‘Inkwell’s’ mystery pen

Who is Tom Ricostranza?

That’s a question many at the Sundance Film Festival will be asking when Matty Rich’s second film, “The Inkwell,” has its world premiere Tuesday. Ricostranza, one of two screenwriters credited on the film, is actually a pseudonym for black novelist and screenwriter Trey Ellis, who pulled his name from the credits.

Scribe won’t say why

Ellis would not discuss his decision. He would only say, “Tom Ricostranza sounds like the name of a kid I went to high school with.” Sources close to Ellis suggest the scribe hoped an Italian name attached to a black film would be an inside joke. Several industry execs thought it was curious that he would use the words “Tom” and “Ricostranza” when “stranzo” is Italian slang relating to bodily waste.

Indeed, sources say Ellis and Rich had a serious falling-out during the making of the film, a coming-of-age story set in a black enclave of WASPy Martha’s Vineyard. The film was produced by Giant Pictures for distribution by Touchstone and marks Rich’s return to Sundance after his triumphant 1991 debut, “Straight Out of Brooklyn.”

Everybody’s mum

Neither Matty Rich’s rep at the William Morris Agency nor Ellis’ agent at International Creative Management would comment. Disney was also mum.

But people familiar with the production say the 21-year-old director was less interested in Ellis’ highly personal story than in the broader narrative possibilities when urban, lower-class family members confront their wealthy, patrician in-laws. One factor that contributed to Ellis’ bailout was a script change in one draft that turned a schoolteacher based on his own father into a garbage man.

The decision to change his credit must have been difficult for the 31-year-old screenwriter, because it would have been his first produced screenwriting credit. Ellis has two scripts kicking around town: One, about the Tuskegee Airmen, is in development at HBO Pictures; the other, a beatnik love story, is making the rounds.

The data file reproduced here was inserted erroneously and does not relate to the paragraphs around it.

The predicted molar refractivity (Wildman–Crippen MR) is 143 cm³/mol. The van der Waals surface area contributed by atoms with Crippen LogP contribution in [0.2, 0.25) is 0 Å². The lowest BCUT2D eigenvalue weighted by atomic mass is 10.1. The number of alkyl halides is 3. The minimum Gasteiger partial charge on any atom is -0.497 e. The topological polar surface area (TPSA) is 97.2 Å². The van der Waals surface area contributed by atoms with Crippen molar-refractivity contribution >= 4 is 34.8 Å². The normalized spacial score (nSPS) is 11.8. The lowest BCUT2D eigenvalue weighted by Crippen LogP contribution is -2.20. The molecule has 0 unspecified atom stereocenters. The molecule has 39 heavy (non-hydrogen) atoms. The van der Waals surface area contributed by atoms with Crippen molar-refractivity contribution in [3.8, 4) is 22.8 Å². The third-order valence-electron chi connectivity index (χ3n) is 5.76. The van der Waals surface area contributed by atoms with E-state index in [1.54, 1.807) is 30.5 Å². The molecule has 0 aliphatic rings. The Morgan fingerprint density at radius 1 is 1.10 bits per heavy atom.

Dispute waiting to happen

Some who worked on the film believe that the contretemps was unavoidable given the disparate backgrounds of the two men. Ellis comes from a middle-class family that summers on Martha’s Vineyard. He graduated from Stanford University before publishing two novels: 1988’s “Platitudes” and 1992’s “Home Repairs.” Rich, on the other hand, grew up in the tough Red Hook and Fort Greene sections of Brooklyn.

“The Inkwell” began as a roman a clef that Ellis penned about summers spent in Oak Bluffs on the Vineyard. Ellis envisioned the film as a “Summer of ’42 “-type story with an affectionate feel for the ’70s. The scribe also hoped the studio would allow him to direct the $ 5 million film. But the producers instead chose Rich, who had already made a feature.

After Ellis departed, the producers brought in Paris Qualles, whose credits include episodes of TV’s “China Beach” and “Amen,” to rewrite the script for Rich.

Differences notwithstanding, the production team and the screenwriter are in agreement about one aspect of the movie. They are both pleased the film portrays a black family without the stereotypes of inner-city violence, intra-family violence or drug abuse. In that sense, “The Inkwell” could be a significant step toward a new wave in black filmmaking that gets out of the street and into the summer house.

The backstage turmoil will probably mean little to the average moviegoer. If the low-budget movie, which features an audience-friendly ’70s soundtrack, approaches the “House Party III” box office, it will certainly put Giant Pictures on the map. “Inkwell” is its first major release.

Many in the creative community will forget that Ellis even pulled his name from the film. How many remember that Robert Towne used the pseudonym P.H. Vazak — his dog’s name — on “Greystoke: The Legend of Tarzan”?

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